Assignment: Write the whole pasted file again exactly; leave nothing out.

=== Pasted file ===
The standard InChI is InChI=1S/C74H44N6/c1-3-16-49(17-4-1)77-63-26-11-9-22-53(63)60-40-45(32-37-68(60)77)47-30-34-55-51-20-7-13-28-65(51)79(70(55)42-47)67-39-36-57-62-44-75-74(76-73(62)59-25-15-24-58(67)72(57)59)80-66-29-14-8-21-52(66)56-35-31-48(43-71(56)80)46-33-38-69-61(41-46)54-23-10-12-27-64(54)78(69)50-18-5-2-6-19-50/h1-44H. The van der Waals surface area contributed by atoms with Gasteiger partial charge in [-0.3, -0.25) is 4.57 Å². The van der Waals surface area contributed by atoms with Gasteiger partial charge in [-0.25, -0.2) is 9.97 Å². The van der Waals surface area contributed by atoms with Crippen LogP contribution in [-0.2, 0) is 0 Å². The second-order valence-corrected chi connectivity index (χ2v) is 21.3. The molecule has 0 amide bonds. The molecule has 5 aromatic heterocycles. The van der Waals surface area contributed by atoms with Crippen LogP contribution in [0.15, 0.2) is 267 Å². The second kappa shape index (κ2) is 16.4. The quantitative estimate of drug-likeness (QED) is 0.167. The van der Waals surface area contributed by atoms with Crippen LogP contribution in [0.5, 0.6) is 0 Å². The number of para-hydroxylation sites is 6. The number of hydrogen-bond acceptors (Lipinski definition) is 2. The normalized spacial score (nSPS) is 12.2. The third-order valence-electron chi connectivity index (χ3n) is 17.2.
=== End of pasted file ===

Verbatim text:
The standard InChI is InChI=1S/C74H44N6/c1-3-16-49(17-4-1)77-63-26-11-9-22-53(63)60-40-45(32-37-68(60)77)47-30-34-55-51-20-7-13-28-65(51)79(70(55)42-47)67-39-36-57-62-44-75-74(76-73(62)59-25-15-24-58(67)72(57)59)80-66-29-14-8-21-52(66)56-35-31-48(43-71(56)80)46-33-38-69-61(41-46)54-23-10-12-27-64(54)78(69)50-18-5-2-6-19-50/h1-44H. The van der Waals surface area contributed by atoms with Gasteiger partial charge in [-0.3, -0.25) is 4.57 Å². The van der Waals surface area contributed by atoms with Gasteiger partial charge in [-0.25, -0.2) is 9.97 Å². The van der Waals surface area contributed by atoms with Crippen LogP contribution in [-0.2, 0) is 0 Å². The second-order valence-corrected chi connectivity index (χ2v) is 21.3. The molecule has 0 amide bonds. The molecule has 5 aromatic heterocycles. The van der Waals surface area contributed by atoms with Crippen LogP contribution in [0.15, 0.2) is 267 Å². The second kappa shape index (κ2) is 16.4. The quantitative estimate of drug-likeness (QED) is 0.167. The van der Waals surface area contributed by atoms with Crippen LogP contribution in [0.5, 0.6) is 0 Å². The number of para-hydroxylation sites is 6. The number of hydrogen-bond acceptors (Lipinski definition) is 2. The normalized spacial score (nSPS) is 12.2. The third-order valence-electron chi connectivity index (χ3n) is 17.2.